Catholics to Pope Francis: Act Now and Respect the Consciences and Reproductive Rights of Women
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In advance of the papal visit to Mexico, Catholics for Choice will deliver an urgent message to Pope Francis about the Zika epidemic in tomorrow’s International New York Times. The ad is part of a campaign asking Francis to do the right thing for Latin American women. An advertisement will also appear in the newspaper El Diario de Hoy in El Salvador during the pope’s visit.
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Invoking the parable of the Good Samaritan, the open letter asks Francis to show truly pastoral leadership.
|“When you travel tomorrow to Latin America, we ask you, Francis, to make it clear to your brother bishops that good Catholics can follow their conscience and use birth control to protect themselves and their partners. Make it clear to the Catholic hierarchy that women’s decisions around pregnancy, including the decision to end a pregnancy, need to be respected, not condemned.”|
“Pope Francis has an opportunity to reverse a longstanding injustice on this trip,” said Jon O’Brien, president of Catholics for Choice. “If he wants a church that lifts up the poor, he must remove the birth control ban that falls so harshly on the women of Mexico and Central and South America, and allow women to make a decision about their pregnancies.”
“In El Salvador, women are imprisoned if they are even suspected of having an abortion, while the Catholic hierarchy continues its heartless ban on birth control. We need Pope Francis to stand up for the vulnerable women here, who deserve to make their own decisions about pregnancy,” commented Rosa Hernandez of Católicas por el Derecho a Decidir El Salvador, who co-signed the ad in El Diario de Hoy.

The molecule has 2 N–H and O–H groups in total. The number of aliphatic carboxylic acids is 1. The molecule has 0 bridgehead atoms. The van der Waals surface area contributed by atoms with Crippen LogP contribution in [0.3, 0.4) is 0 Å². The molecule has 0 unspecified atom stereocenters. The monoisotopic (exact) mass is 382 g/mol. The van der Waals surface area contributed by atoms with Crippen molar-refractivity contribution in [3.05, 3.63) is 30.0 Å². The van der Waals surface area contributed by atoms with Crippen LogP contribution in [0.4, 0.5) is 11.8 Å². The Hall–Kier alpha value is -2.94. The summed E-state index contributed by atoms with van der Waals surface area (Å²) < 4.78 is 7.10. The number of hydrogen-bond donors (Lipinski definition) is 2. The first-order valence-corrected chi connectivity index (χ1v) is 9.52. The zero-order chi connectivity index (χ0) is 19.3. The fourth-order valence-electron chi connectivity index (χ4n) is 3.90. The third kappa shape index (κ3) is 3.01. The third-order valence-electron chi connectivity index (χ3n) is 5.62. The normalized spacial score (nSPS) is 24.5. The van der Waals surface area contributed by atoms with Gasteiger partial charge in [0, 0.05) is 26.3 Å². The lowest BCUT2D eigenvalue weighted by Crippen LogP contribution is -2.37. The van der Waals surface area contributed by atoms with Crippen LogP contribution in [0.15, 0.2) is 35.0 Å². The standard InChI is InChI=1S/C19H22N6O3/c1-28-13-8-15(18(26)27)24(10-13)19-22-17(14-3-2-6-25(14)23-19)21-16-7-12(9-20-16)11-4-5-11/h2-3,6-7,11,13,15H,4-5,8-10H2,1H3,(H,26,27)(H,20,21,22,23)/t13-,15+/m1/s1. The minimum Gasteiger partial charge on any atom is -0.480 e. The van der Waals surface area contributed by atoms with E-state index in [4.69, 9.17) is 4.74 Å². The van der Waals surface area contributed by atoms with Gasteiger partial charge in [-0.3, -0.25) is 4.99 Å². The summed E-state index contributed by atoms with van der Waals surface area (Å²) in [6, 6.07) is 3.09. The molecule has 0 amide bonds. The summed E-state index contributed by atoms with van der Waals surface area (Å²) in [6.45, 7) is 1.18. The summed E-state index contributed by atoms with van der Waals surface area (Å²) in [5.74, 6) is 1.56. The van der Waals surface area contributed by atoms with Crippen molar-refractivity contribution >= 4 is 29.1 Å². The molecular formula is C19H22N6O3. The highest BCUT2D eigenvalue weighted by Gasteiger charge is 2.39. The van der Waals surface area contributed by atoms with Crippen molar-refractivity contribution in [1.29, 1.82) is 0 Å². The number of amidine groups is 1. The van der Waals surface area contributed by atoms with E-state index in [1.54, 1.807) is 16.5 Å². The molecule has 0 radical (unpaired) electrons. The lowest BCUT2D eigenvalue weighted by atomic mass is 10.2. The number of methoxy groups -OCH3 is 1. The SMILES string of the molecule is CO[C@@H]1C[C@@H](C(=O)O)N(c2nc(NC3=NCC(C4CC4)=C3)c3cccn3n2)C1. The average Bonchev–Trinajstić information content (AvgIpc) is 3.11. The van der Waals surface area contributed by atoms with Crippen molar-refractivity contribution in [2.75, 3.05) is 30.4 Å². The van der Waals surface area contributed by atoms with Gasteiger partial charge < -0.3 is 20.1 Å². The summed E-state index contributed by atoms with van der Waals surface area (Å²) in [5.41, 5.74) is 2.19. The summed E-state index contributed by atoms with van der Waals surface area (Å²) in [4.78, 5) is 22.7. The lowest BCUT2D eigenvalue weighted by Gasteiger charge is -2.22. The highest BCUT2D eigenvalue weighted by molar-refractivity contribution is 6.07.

The same ad that was accepted in the International New York Times and El Diario de Hoy was rejected by a Nicaraguan newspaper, La Prensa, because it expressed the truth about abortion in the country.
“There is a failure to face the reality that woman in Nicaragua do have abortions and need comprehensive reproductive healthcare. Women suffer because abortion is illegal in this country and the government-sanctioned media won’t allow us to even mention the word, let alone discuss the harm that these restrictions cause women,” said Bertha Massiel Sánchez Miranda of Católicas por el Derecho a Decidir Nicaragua.
The Zika epidemic has spread to more than 25 countries in Pope Francis’ home region of Latin America and the Caribbean, where the Catholic hierarchy’s prohibition on abortion and modern methods of contraception has significant political influence. In the region, 97 percent of women of childbearing age live under a highly restrictive abortion law, according to the Guttmacher Institute. WHO predicts up to four million cases of the mosquito-borne illness this year. Brazil alone has seen a surge of 4,000 cases of devastating birth defects caused by the virus.
A global poll of Catholics conducted by Univision in 2014 found that 78 percent supported modern birth control, as did 91 percent of Catholics in Latin America.
O’Brien continued, “What the Catholic faithful recognize is that abortion, like contraception, is part of the continuum of women’s healthcare. The Zika virus is highlighting an issue that was already critical. Now is the time for Francis to show the compassion he preaches and use his trip to Mexico to be a pastoral, not political, pope.”